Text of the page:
On this visit I was staying on the Asian side in Kadikoy, enjoying great views from my top floor breakfast lounge across the Bosphorous, minarets of Aya Sofia and the Blue Mosque glinting in the distance. I love the Turks, they have to be one of the most friendly and interactive races on the planet. I have many, many anecdotes that I normally dine out on with regards to their famed amiable nature and hospitality however, I’ll give you this new one: I like to go out and walk around a city. I like to orientate and I like to meet folk. On my second night in Istanbul I went to a few of the local bars, some of them less salubrious than others, in fact one or two wouldn’t look out of place as an interior for a Sergio Leone movie. It’s hard initially, to tell their character because the norm in Istanbul seems to be dark windows and small entrances designed to pull you in via your curiosity and the obligatory rictus grin doorman. So I opted on a bar and in I went. Immediately upon entrance I was clapped on the back and told to sit down. I ordered an Efes and within two sips was joined by a lady. It became apparent that she was ‘working’ so I made clear that my companion for the evening was the pilsner and I decided to change the dynamic by getting out my ESP cards. The transformation was instantaneous, the barman, the doorman, the lady and two of her friends gathered around. Pretty soon the pock-marked and scarred proprietor sauntered over and oversaw what we were doing with his shark-dead eyes. I know about seven phrases in Turkish- none of them applicable to what we were doing and the level of English in the room was lower than a Balham speakeasy at five am. So I let the cards do the talking. The reception to what occurred was lovely; a mix of consternation, rapid chatter, a slice of wonder and narrowed eyes/furrowed brows and jabbed fingers indicating that I should do it again. So I let them take over and we had a great fifteen minutes of scratching heads and pondering via carefully measured moustache strokes. I was interested to see if mentalism, that is normally so dependent on language could still affect, still make a profound impression on someone significantly outside of my culture and linguistic framing. Afterwards there was much cheering, a couple of nervous glances and I was invited over to share a brew with the Turkish version of Spinal Tap by means of a devil’s horns salutation. A dynamic duo, one in head-to-toe black leather with studded accessories and the other wearing a classic 70′s East German secret service combo of box jacket, sleeveless mustard cardy and jaunty-collared shirt. Leatherman performed complicated air guitar solos for me whilst Trabant, his keyboardist friend insisted I listen to Richard Clayderman tracks on his iPhone and communicated his great passion for Clannad. They took me on a tour of a few more bars and although we could only communicate by grunts and gestures, we had a great time hanging out. They were entirely generous with their time, humour, drinks and banter. I’m not sure, as the details are a bit sketchy, but I may be the newest member of the band.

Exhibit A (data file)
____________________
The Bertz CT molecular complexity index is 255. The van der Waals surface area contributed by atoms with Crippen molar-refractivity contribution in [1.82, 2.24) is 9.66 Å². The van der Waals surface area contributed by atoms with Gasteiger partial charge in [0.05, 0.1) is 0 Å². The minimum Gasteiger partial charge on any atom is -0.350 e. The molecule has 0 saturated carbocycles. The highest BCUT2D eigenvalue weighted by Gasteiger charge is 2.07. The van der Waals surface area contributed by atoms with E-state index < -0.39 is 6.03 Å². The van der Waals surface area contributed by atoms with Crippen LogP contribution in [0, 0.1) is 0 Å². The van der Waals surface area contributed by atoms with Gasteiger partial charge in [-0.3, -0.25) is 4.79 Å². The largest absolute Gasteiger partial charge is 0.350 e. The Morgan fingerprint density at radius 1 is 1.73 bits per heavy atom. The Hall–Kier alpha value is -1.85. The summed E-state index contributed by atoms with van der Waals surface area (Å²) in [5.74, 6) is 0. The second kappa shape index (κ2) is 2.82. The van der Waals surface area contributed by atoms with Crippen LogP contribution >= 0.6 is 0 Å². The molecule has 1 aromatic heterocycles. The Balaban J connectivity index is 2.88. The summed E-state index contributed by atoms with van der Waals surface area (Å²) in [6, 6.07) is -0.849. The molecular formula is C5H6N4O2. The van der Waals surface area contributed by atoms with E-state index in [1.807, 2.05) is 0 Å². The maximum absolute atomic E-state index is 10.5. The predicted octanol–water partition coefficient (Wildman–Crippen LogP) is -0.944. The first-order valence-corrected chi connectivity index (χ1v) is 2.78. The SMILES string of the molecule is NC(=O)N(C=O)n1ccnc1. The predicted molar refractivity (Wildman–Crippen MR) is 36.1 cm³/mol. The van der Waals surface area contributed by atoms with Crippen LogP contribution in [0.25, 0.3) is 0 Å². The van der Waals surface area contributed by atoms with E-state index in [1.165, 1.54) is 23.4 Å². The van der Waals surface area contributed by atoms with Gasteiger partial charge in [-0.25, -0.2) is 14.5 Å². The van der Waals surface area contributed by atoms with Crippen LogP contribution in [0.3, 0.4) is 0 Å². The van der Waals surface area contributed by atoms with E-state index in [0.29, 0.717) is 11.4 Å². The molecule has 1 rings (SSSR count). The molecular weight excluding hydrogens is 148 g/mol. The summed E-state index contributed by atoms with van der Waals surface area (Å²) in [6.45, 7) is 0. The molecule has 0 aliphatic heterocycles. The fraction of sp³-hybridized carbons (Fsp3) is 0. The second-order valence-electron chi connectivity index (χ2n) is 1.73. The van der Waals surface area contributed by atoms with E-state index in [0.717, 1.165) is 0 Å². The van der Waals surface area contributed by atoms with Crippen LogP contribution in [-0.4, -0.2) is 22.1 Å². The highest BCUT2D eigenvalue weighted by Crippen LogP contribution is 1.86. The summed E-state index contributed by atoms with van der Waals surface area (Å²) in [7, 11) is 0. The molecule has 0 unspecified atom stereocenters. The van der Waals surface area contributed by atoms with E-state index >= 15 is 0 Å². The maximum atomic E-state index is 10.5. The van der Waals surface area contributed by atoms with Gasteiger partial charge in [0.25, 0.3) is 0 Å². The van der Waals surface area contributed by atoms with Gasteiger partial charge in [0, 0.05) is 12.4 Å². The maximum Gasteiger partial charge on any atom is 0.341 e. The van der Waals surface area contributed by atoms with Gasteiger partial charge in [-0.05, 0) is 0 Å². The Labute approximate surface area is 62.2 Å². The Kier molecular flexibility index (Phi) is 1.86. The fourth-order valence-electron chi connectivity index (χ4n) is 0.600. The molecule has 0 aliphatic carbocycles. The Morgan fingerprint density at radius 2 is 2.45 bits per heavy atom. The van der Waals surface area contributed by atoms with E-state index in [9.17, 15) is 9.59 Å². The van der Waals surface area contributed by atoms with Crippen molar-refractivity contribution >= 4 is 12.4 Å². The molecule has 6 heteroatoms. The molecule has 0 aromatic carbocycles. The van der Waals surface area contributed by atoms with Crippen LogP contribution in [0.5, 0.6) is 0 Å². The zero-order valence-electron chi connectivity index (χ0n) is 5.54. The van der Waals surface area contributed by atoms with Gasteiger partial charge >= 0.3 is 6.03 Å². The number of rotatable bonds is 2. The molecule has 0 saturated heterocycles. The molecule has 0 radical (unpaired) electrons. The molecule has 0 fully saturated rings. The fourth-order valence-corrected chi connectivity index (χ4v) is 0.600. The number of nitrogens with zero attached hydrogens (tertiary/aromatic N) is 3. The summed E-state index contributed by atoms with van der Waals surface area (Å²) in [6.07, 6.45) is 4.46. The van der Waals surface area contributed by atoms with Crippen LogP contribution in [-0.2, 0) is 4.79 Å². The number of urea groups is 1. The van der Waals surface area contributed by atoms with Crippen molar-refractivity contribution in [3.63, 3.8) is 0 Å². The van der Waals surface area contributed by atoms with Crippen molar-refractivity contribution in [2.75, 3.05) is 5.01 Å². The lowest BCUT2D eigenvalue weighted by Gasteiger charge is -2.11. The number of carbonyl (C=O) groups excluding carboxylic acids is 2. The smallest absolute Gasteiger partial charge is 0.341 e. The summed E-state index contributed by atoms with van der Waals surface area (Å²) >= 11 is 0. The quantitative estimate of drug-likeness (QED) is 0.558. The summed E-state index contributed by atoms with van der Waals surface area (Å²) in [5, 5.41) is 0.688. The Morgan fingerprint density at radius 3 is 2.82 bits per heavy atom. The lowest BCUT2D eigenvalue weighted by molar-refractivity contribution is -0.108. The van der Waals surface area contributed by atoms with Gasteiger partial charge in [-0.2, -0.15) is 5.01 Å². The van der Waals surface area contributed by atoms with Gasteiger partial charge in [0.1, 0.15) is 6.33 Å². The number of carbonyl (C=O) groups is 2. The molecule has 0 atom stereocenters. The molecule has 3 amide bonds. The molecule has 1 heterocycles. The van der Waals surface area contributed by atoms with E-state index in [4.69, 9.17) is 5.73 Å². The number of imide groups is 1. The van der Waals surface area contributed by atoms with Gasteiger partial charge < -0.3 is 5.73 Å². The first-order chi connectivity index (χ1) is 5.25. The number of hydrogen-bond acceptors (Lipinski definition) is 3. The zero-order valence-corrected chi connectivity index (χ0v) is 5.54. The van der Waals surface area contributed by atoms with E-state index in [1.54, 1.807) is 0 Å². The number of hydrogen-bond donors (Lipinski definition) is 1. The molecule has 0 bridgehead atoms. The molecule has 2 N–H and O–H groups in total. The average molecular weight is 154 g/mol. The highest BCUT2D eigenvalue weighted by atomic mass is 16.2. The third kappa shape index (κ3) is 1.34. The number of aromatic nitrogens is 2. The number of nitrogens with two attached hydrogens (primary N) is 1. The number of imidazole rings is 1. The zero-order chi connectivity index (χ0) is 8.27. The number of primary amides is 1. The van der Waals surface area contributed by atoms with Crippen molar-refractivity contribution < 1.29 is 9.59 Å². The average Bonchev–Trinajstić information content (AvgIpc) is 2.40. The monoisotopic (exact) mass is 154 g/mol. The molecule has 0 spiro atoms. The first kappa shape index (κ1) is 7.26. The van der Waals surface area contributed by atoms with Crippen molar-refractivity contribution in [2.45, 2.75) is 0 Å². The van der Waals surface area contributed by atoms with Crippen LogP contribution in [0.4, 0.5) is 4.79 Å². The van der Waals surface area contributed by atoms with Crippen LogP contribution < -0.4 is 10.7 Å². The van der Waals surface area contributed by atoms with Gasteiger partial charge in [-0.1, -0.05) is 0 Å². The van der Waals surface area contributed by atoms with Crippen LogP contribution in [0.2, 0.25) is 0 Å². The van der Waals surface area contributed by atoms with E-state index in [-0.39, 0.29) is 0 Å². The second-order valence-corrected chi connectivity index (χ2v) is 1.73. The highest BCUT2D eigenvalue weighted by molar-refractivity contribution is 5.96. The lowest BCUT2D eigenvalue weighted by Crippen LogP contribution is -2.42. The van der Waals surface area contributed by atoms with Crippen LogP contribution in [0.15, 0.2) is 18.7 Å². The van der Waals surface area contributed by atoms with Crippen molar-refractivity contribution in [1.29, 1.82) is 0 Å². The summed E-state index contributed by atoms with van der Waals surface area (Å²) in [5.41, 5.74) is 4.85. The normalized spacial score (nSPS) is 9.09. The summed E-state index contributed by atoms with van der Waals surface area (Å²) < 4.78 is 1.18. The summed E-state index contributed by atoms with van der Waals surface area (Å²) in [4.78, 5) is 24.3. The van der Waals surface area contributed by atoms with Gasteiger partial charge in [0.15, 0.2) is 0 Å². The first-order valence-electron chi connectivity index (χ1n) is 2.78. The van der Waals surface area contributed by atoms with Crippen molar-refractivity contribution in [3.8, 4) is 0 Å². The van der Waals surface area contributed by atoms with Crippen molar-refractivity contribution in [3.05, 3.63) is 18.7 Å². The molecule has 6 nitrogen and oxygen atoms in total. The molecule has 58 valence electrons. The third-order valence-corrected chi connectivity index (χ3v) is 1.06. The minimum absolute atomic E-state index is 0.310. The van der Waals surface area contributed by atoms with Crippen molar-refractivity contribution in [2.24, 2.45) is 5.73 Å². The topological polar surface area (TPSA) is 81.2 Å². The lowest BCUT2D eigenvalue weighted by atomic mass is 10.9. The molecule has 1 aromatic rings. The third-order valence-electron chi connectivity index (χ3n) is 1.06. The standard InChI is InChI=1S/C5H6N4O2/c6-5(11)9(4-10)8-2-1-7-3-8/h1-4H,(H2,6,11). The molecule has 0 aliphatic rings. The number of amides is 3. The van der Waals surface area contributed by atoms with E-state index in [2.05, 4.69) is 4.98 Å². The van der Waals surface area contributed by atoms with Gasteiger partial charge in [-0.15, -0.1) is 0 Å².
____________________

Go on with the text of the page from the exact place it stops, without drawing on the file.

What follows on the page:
Sifting the void.

Mental Notes

So last weekend I attended a meeting of the shadowy, clandestine group known as Psycrets (The British Society of Mystery Entertainers) and their bi-annual series of lectures Tabula Mentis.
I don’t propose to tell you much about the meeting but suffice to say it was an illuminating and gratifying day spent in the market town of Hitchin.
Quite a few folk ask me the question ‘what exactly is a mystery performer?’
There isn’t an easy answer to that question as the jury is out amongst mentalists and performers of mystery. The term is a broad brush stroke that covers many individuals, some who indulge a passion for psychology, others who look to prestidigitation and the art of conjuring, others still, practice more esoteric arts or are full-timer readers of the Tarot or other oracles and some folk are psychics.
A lot of us combine it all.
We are an inclusive bunch, respectful of each others views and skill-sets. The common thread then, is a love of mystery and the possibilities inherent in presenting mystery in an entertaining format.
Throughout the day I was struck by how much I like these people. I enjoy the camaraderie, the Craic and the minute attention to detail given to words, gestures, signs, symbols, ideas and stationery. The palpable excitement when someone receives, exchanges or gives knowledge.
I am also always slightly relieved that most of these insanely clever people I meet are practicing mystery performance instead of turning their abilities to crime and politics.